• Recycled Script: The movie structure is near identical to Batman Forever. Movie opens up with the hero(es) suiting up and Alfred making a quip about food. Next the hero(es) fight an already created super villain and then afterwards through video footage we learn that said villain was once a respected member of society before an unfortunate accident turned him into a maniac. Then a crazy red haired Mad Scientist who works for Wayne Enterprises becomes a green themed super villain and kills his/her former supervisor. Meanwhile a new spunky young adult moves into Wayne Manor with a chip on their shoulder. Then the first villain crashes a charity event that the green-themed villain witnesses and becomes enamored with the other first villain, then the green-themed villain proposes a partnership and the two team-up. Meanwhile, the the spunky young adult goes joyriding and almost gets himself/herself killed by thugs with an affinity for neon before being saved by a more experienced resident in Wayne Manor. Later, that spunky young adult discovers the secrets of the hero(es) and suits up to help out. Then the hero(es) defeat the green-themed villain first and then defeat the first villain in the climax. Finally, the heroes run off with the bat signal behind them. In between all this, the main hero has some introspective moments where he questions the way he manages his life.
  • Star-Derailing Role: The combination of this film's failure along with Excess Baggage served to toss Alicia Silverstone out of the A-list at the height of her fame. It's also been said to have done this to Chris O'Donnell, but he says it it's not true: he had steady work offers through the 2000's but wanted to take time off to raise his kids (and he came back to star in NCIS: Los Angeles). It did happen to the other lead actress, Uma Thurman, with help from The Avengers the next year, and she would need Quentin Tarantino to help her career again with the Kill Bill movies. Clooney and Schwarzenegger were the only two leads to escape, with this becoming a...
    • Star-Making Role: Ironically was this to George Clooney. While he still has hard feelings about Batman & Robin and hasn't made an appearance in another comic book movie since (it's also one of the reasons he refused to play James Bond in Casino Royale), it did propel him from television to the A-List of actors; he rebounded quite nicely the next year with the critically acclaimed Out of Sight.
  • Show Accuracy/Toy Accuracy: The Batgirl and Bane figures for the toyline do not look anything like the versions seen in the movie. The Batgirl figure doesn't anything like any version of the character, but instead resembles an outright Distaff Counterpart version of the movie's version of Batman. At least the Bane figure resembled the comics version of the character, which probably helped fill a void left by the Legends of Batman toyline, which, despite more or less being a toyline based on Knightfall (including a Venom-infused Riddler and three figures of Azrael as Batman) when it wasn't doing the Elseworlds theme, didn't include a Bane figure.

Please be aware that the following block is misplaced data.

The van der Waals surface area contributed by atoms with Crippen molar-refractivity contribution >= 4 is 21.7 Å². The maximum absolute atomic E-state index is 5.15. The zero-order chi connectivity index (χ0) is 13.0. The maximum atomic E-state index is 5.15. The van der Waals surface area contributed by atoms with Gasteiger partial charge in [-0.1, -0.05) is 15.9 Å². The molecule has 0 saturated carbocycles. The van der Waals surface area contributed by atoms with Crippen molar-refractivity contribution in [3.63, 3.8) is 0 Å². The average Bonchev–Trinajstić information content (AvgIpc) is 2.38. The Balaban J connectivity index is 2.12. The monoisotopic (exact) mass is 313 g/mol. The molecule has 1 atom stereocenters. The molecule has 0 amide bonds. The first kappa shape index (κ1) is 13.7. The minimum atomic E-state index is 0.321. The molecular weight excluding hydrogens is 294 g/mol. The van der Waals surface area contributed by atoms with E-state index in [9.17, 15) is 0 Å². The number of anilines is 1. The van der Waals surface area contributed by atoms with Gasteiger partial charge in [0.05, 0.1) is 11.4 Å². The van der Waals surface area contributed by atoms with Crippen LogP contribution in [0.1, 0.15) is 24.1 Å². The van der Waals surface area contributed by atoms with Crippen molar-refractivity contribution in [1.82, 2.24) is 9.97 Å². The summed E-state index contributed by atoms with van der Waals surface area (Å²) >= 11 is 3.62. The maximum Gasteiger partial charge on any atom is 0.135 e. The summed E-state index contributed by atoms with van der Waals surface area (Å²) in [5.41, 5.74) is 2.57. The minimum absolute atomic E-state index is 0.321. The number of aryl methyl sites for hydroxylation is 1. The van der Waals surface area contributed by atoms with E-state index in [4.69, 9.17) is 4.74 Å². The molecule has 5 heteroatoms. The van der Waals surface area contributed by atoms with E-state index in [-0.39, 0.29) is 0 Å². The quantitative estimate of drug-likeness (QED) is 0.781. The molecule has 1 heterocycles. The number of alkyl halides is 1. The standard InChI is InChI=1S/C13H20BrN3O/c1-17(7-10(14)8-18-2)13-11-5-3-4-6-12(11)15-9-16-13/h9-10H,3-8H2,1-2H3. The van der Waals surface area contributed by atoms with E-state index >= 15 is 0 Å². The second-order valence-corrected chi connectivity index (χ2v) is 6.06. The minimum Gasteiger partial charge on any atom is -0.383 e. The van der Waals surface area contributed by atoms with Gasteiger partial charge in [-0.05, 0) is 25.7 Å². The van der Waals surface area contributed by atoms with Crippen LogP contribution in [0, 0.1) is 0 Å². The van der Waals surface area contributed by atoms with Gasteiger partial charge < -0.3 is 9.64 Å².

• What Could Have Been: Before the film was even released, plans were in motion for a fifth film (working titles included Batman Triumphant, Batman Unchained and Batman: Dark Knight). Schumacher wanted to return to the style of the Burton films, and his screenplay was supposedly Darker and Edgier than the first two films combined! The Scarecrow would've been the main villain, with Harley Quinn (here, the Joker's daughter seeking revenge) and Man-Bat (his mutation caused by Crane) in supporting roles. Jack Nicholson was in negotiations to return as the Joker (albeit as a hallucination Batman suffers caused by the fear gas). Also, there were rumors that Howard Stern would be the voice of Scarecrow and Batman was going to be played by Bret Hart. Yes, THAT Bret Hart.
    • It goes on. If they had continued after that, they could have used the Bane sequel hook near the beginning to lead up to a movie based on the Knightfall arc. And that would have meant Jean-Paul Valley... Azrael... WHY?!
    • Patrick Stewart was a candidate to play Mr. Freeze. So was Hulk Hogan.
    • In earlier drafts, Barbara wasn't actually Alfred's niece but the daughter of an old friend of his that came to see him as her "uncle". This was kept for the comic adaptation.
    • Barbara's Batgirl costume was to also have a full-head cowl, but Schumacher didn't like the look of it after a costume test and wanted Alicia Silverstone's hair to flow freely. Thus, the domino mask was used, though Silverstone does use a cowl as Batgirl in one scene.
  • Word of Gay/Word of Saint Paul: George Clooney told Barbara Walters in an interview that he played Batman as gay in the film (but see also Parody Retcon, above).
    Bruce Wayne isn't gay. But I played him as if he was.